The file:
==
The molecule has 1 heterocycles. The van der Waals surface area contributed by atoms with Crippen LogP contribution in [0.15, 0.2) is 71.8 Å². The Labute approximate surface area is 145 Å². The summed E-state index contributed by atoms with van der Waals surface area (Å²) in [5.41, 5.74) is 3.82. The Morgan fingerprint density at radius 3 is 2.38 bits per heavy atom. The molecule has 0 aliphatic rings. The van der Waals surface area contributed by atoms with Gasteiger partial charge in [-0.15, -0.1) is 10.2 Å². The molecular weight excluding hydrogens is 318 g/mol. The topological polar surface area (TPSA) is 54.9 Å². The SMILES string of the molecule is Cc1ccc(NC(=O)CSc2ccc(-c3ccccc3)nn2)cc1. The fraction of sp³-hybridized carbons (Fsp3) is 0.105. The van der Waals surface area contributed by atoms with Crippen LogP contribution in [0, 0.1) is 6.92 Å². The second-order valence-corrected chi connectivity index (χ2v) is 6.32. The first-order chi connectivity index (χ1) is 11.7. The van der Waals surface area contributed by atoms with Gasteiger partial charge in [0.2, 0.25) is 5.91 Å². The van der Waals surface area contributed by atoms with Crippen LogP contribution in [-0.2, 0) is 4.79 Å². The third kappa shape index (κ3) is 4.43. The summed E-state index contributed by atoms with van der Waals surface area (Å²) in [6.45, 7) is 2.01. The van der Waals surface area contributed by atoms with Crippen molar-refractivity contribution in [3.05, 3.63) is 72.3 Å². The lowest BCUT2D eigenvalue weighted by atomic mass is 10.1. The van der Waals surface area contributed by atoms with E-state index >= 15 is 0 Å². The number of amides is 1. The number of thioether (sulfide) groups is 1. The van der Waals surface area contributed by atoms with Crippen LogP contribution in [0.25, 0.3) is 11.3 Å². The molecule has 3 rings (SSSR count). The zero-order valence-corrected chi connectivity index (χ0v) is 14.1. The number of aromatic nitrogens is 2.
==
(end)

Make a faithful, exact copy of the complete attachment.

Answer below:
The molecule has 1 heterocycles. The van der Waals surface area contributed by atoms with Crippen LogP contribution in [0.15, 0.2) is 71.8 Å². The Labute approximate surface area is 145 Å². The summed E-state index contributed by atoms with van der Waals surface area (Å²) in [5.41, 5.74) is 3.82. The Morgan fingerprint density at radius 3 is 2.38 bits per heavy atom. The molecule has 0 aliphatic rings. The van der Waals surface area contributed by atoms with Gasteiger partial charge in [-0.15, -0.1) is 10.2 Å². The molecular weight excluding hydrogens is 318 g/mol. The topological polar surface area (TPSA) is 54.9 Å². The SMILES string of the molecule is Cc1ccc(NC(=O)CSc2ccc(-c3ccccc3)nn2)cc1. The fraction of sp³-hybridized carbons (Fsp3) is 0.105. The van der Waals surface area contributed by atoms with Crippen LogP contribution in [0, 0.1) is 6.92 Å². The second-order valence-corrected chi connectivity index (χ2v) is 6.32. The first-order chi connectivity index (χ1) is 11.7. The van der Waals surface area contributed by atoms with Gasteiger partial charge in [0.2, 0.25) is 5.91 Å². The van der Waals surface area contributed by atoms with Crippen LogP contribution in [-0.2, 0) is 4.79 Å². The third kappa shape index (κ3) is 4.43. The summed E-state index contributed by atoms with van der Waals surface area (Å²) in [6.45, 7) is 2.01. The van der Waals surface area contributed by atoms with Crippen molar-refractivity contribution in [3.05, 3.63) is 72.3 Å². The lowest BCUT2D eigenvalue weighted by atomic mass is 10.1. The van der Waals surface area contributed by atoms with E-state index >= 15 is 0 Å². The number of amides is 1. The number of thioether (sulfide) groups is 1. The van der Waals surface area contributed by atoms with Crippen LogP contribution in [0.25, 0.3) is 11.3 Å². The molecule has 3 rings (SSSR count). The zero-order valence-corrected chi connectivity index (χ0v) is 14.1. The number of aromatic nitrogens is 2.